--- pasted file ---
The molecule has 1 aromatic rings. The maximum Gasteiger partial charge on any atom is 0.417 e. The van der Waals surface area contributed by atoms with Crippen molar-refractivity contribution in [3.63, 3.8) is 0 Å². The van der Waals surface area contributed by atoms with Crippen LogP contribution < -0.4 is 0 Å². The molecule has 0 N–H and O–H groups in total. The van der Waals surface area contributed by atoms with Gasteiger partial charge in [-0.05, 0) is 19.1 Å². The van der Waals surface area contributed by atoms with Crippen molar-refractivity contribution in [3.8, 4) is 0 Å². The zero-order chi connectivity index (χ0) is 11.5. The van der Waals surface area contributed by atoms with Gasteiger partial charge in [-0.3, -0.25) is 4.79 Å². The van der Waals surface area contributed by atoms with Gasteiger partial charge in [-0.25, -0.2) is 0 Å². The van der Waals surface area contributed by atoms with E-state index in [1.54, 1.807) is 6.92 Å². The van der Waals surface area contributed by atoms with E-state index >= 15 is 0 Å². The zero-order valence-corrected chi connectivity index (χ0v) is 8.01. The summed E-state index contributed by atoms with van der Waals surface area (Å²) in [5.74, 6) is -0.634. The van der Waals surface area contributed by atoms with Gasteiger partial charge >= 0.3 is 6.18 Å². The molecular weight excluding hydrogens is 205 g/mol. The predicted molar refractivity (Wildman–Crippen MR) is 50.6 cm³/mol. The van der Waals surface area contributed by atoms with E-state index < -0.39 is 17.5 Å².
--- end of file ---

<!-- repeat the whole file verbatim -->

The molecule has 1 aromatic rings. The maximum Gasteiger partial charge on any atom is 0.417 e. The van der Waals surface area contributed by atoms with Crippen molar-refractivity contribution in [3.63, 3.8) is 0 Å². The van der Waals surface area contributed by atoms with Crippen LogP contribution < -0.4 is 0 Å². The molecule has 0 N–H and O–H groups in total. The van der Waals surface area contributed by atoms with Gasteiger partial charge in [-0.05, 0) is 19.1 Å². The van der Waals surface area contributed by atoms with Crippen molar-refractivity contribution in [3.8, 4) is 0 Å². The zero-order chi connectivity index (χ0) is 11.5. The van der Waals surface area contributed by atoms with Gasteiger partial charge in [-0.3, -0.25) is 4.79 Å². The van der Waals surface area contributed by atoms with Gasteiger partial charge in [-0.25, -0.2) is 0 Å². The van der Waals surface area contributed by atoms with E-state index in [1.54, 1.807) is 6.92 Å². The van der Waals surface area contributed by atoms with E-state index >= 15 is 0 Å². The zero-order valence-corrected chi connectivity index (χ0v) is 8.01. The summed E-state index contributed by atoms with van der Waals surface area (Å²) in [5.74, 6) is -0.634. The van der Waals surface area contributed by atoms with Gasteiger partial charge >= 0.3 is 6.18 Å². The molecular weight excluding hydrogens is 205 g/mol. The predicted molar refractivity (Wildman–Crippen MR) is 50.6 cm³/mol. The van der Waals surface area contributed by atoms with E-state index < -0.39 is 17.5 Å².